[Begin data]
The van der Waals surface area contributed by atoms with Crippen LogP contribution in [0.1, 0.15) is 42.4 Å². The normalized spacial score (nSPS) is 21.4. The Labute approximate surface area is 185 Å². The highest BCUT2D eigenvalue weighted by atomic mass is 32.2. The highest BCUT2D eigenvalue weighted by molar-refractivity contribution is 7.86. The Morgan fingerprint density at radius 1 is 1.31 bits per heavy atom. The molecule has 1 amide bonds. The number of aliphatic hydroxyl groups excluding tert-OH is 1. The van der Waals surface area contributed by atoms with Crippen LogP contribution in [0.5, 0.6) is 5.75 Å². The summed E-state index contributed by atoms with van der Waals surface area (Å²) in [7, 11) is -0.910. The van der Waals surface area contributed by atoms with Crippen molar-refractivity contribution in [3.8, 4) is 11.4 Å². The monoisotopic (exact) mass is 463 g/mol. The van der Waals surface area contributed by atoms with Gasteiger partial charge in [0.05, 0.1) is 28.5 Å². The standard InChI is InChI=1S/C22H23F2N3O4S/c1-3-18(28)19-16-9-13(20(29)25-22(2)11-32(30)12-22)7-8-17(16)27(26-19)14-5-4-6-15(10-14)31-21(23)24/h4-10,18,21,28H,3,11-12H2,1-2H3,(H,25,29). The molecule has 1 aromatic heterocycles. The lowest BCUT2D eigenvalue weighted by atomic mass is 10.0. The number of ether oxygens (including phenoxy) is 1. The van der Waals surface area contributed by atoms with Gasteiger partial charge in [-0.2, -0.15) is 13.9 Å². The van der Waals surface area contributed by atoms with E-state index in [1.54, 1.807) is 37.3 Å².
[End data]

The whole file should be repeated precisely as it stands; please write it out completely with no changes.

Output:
The van der Waals surface area contributed by atoms with Crippen LogP contribution in [0.1, 0.15) is 42.4 Å². The normalized spacial score (nSPS) is 21.4. The Labute approximate surface area is 185 Å². The highest BCUT2D eigenvalue weighted by atomic mass is 32.2. The highest BCUT2D eigenvalue weighted by molar-refractivity contribution is 7.86. The Morgan fingerprint density at radius 1 is 1.31 bits per heavy atom. The molecule has 1 amide bonds. The number of aliphatic hydroxyl groups excluding tert-OH is 1. The van der Waals surface area contributed by atoms with Crippen LogP contribution in [0.5, 0.6) is 5.75 Å². The summed E-state index contributed by atoms with van der Waals surface area (Å²) in [7, 11) is -0.910. The van der Waals surface area contributed by atoms with Crippen molar-refractivity contribution in [3.8, 4) is 11.4 Å². The monoisotopic (exact) mass is 463 g/mol. The van der Waals surface area contributed by atoms with Gasteiger partial charge in [0.05, 0.1) is 28.5 Å². The standard InChI is InChI=1S/C22H23F2N3O4S/c1-3-18(28)19-16-9-13(20(29)25-22(2)11-32(30)12-22)7-8-17(16)27(26-19)14-5-4-6-15(10-14)31-21(23)24/h4-10,18,21,28H,3,11-12H2,1-2H3,(H,25,29). The molecule has 1 aromatic heterocycles. The lowest BCUT2D eigenvalue weighted by atomic mass is 10.0. The number of ether oxygens (including phenoxy) is 1. The van der Waals surface area contributed by atoms with Gasteiger partial charge in [-0.2, -0.15) is 13.9 Å². The van der Waals surface area contributed by atoms with E-state index in [1.54, 1.807) is 37.3 Å².